I actually look at it as highly advantageous because when you have to translate mathematically formatted information into plain text, it forces you to think explicitly about the nature of the grouping symbols. And if you’re thinking explicitly about the nature of the grouping symbols, you’re thinking much more deeply mathematically.
So I would say even if you don’t have to send any emails, even if you don’t have to send in any support tickets to negotiate, if you don’t post in the forums, at least practice translating mathematical format information into plain text. Practice this and make sure you understand the grouping symbols because that’s something very important mathematically.
Okay. Now we can talk about order of operations. Many people call this PEMDAS, but I will call it GEMDAS. Now why am I calling it this? Because that first rank, that first priority, that’s not just parentheses. That’s all grouping symbols.
All grouping symbols have the same level of priority in their grouping, in the grouping function. So the grouping symbols come first, then exponents, then multiplication, multiplication and division, then addition and subtraction. multiplication and division are at the same level, addition and subtraction are at the same level.
So these are the four priority levels of GEMDAS. For example, let’s solve this. So of course we have to do what’s in the parentheses first, 7 minus 5 we get 2. Then, we have to do the exponents and now we just have a single number to a single exponent. So we’ll do the exponent 2 to 2 is 4 then the multiplication then the addition.
Another example. Here we have something that was presumably was grouped under a long fraction bar and it was written correctly. So first, we have to do what’s in the parentheses, 10 minus 7 is 3 then I’m gonna do some multiplication and division at the same time. I’m gonna multiply the 2 by 3, I’m also gonna divide the 12 by 3.
The final multiplication is the 9 times 4 and then add 6, and that’s the answer. I want to re-emphasize a point in the previous problem. Multiplication and division are at the same level of GEMDAS priority. So we have some choice about the order in which to do them. For example, suppose we have A times B divided by C times D. So, written like this it’s suggesting that we multiply the product A times B, we multiple the product C times D, and then we divide those two products.
So we could do it in that order. But we could also do it like this, we could take B, we could divide by C times D, and then once we’re done, we could multiply that whole ratio by A. Or we could do this, we could do A divided by D. Separately, we could do B divided by C. And then just multiply those two quotients.
Or we can do this, we can do A divided by C, multiplied by B, and then divide by D. So I hope by showing you these different orders, I’m giving you a sense of the different ways you can rearrange things. As long as your always multiplying by the same things and dividing by the same things for as those two don’t get swapped. You can swap around the order in any way that you want.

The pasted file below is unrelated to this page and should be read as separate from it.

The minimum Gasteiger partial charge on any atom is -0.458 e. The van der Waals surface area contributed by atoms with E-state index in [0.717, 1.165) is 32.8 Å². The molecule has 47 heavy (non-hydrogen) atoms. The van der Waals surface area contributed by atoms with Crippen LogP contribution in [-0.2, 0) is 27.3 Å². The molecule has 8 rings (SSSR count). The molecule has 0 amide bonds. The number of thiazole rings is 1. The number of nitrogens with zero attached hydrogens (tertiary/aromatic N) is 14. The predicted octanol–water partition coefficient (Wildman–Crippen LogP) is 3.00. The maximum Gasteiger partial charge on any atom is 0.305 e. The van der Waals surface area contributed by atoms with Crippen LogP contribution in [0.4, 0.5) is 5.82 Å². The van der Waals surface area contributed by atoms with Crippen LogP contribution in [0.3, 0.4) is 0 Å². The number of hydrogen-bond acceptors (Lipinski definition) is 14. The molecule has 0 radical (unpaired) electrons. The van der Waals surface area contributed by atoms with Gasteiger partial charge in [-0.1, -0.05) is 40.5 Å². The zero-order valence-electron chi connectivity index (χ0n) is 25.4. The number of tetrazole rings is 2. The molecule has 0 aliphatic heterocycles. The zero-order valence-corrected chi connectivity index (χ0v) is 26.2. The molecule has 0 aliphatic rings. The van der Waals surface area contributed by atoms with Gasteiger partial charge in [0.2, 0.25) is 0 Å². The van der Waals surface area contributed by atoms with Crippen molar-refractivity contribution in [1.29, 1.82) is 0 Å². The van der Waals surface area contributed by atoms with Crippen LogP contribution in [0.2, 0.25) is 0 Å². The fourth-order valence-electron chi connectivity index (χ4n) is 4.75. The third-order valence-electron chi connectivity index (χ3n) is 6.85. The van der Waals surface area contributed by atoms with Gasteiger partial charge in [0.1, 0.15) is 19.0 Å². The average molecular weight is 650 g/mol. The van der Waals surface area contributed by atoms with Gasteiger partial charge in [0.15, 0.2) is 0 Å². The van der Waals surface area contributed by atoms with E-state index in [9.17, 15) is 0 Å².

And given that you can change the order in any way you want, is there any particular goal you should have? Well, yes. Always choose to cancel before you multiply. And this is something we’re gonna to talk about in considerable depth when we talk about fractions in the upcoming videos.
Finally, if there are multiple layers of parentheses or grouping symbols, we have to work our way from the inside out. So, in other words, we take the innermost grouping symbol and then at that inner most level we do exponents, then multiplication and division, then addition and subtraction. Then we move outside to the next layer.
And we keep on moving out and repeating, all the GEMDAS priorities, all of them, at each level of grouping. So for example, here I have a long fraction bar. So we’re gonna do, we have to handle everything under the long fraction bar before we do anything else.
Within the long fraction bar, we have parenthesis, so that’s another grouping symbol. So first thing I have to do is those innermost parentheses, 13 minus 11, so that becomes 2. Now still under the long fraction bar, I have to do all that. I have to do 2 to the exponent.
Then I have to do the multiplication. Then I have to do the addition. Now we’re down to a single numbers. And now we can actually divide. We can divide 60 by 20. Of course that’s 3.
And then add 2, and we get 5. So that’s how we have to handle multiple layers of parentheses and grouping symbols. In summary, the very first thing we talked about is the very important idea of mathematical grouping symbols. Then we talked about group, translating grouping symbols into plain text.
And again, this is not a trivial operation. If you can do this correctly, if you can do that translation correctly, you understand some deep mathematical ideas. Then we talked about order of operations, which I called GEMDAS, grouping symbols, exponents, multiplication and division, addition and subtraction.
We emphasized that multiplying and dividing are at the same level of priority that gives us considerable choice about how we will rearrange, what order we’ll do the product and the quotients. And finally, with nested grouping symbols, we have to work from the inside out.